@article{2d7f9c8b8cdd4a72acebea8987becdcf,
title = "In vivo adenovirus-mediated gene transfer to lungs via pulmonary artery",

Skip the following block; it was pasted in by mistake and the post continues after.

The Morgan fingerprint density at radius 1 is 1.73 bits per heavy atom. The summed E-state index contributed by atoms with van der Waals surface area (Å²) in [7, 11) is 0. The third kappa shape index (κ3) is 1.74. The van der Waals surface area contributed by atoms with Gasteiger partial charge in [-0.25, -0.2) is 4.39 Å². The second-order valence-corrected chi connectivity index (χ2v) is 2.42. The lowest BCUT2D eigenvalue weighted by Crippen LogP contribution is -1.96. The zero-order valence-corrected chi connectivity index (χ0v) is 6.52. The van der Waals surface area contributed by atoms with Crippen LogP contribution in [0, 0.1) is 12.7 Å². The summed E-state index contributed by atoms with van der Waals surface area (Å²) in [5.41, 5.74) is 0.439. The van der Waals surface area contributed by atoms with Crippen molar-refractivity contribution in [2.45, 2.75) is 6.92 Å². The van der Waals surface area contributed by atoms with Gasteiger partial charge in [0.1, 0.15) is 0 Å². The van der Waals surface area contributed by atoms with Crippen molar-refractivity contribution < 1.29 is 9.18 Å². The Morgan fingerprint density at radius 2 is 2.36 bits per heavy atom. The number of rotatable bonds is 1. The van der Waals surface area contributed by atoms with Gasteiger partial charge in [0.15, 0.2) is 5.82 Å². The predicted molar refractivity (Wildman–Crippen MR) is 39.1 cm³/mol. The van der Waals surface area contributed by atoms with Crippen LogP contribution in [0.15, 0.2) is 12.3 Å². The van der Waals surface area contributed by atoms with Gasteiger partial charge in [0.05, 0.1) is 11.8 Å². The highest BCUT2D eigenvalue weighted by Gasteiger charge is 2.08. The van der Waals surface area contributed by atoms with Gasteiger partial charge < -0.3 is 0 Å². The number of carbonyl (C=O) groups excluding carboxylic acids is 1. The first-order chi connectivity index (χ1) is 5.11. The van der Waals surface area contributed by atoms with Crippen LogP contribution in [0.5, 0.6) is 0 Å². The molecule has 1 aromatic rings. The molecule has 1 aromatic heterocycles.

abstract = "On the basis of the knowledge that the pulmonary and bronchial circulations have extensive anastomoses, we hypothesized that gene transfer to the endothelium of both pulmonary and bronchial circulations might be achieved with replication-deficient recombinant adenovirus (Ad) vectors administered to the pulmonary circulation. To evaluate this concept, the right upper lobe branches of the sheep pulmonary artery and vein were temporarily occluded and a replication-deficient recombinant Ad vector containing the Escherichia coli lacZ reporter gene coding for β- galactosidase (β-Gal) was infused into the lumen of the occluded pulmonary artery. After 15 min, the pulmonary circulation was restored, and 1 or 4 days later the lungs were evaluated by histochemical analysis for β-Gal activity. Gene transfer and expression were positive in 13 of 17 evaluated sheep. No β-Gal activity was detected in any category of cells of uninfected lobes. As hypothesized, β-Gal activity was detected in endothelial cells of the right upper lobe pulmonary and bronchial circulations. Unexpectedly, gene transfer was also observed in epithelial cells of the alveoli and the airways (bronchi and bronchioles) as well as in the epithelium of submucosal glands. These studies demonstrate that it is possible to use Ad vectors for transfer and expression of genes to lung parenchymal cells served by both the pulmonary and bronchial circulations. Furthermore, whereas administration of such vectors via the airways results in gene transfer only to the epithelium, pulmonary artery administration permits gene transfer to both endothelium and epithelium, thus expanding the target range of Ad gene transfer to the lungs.",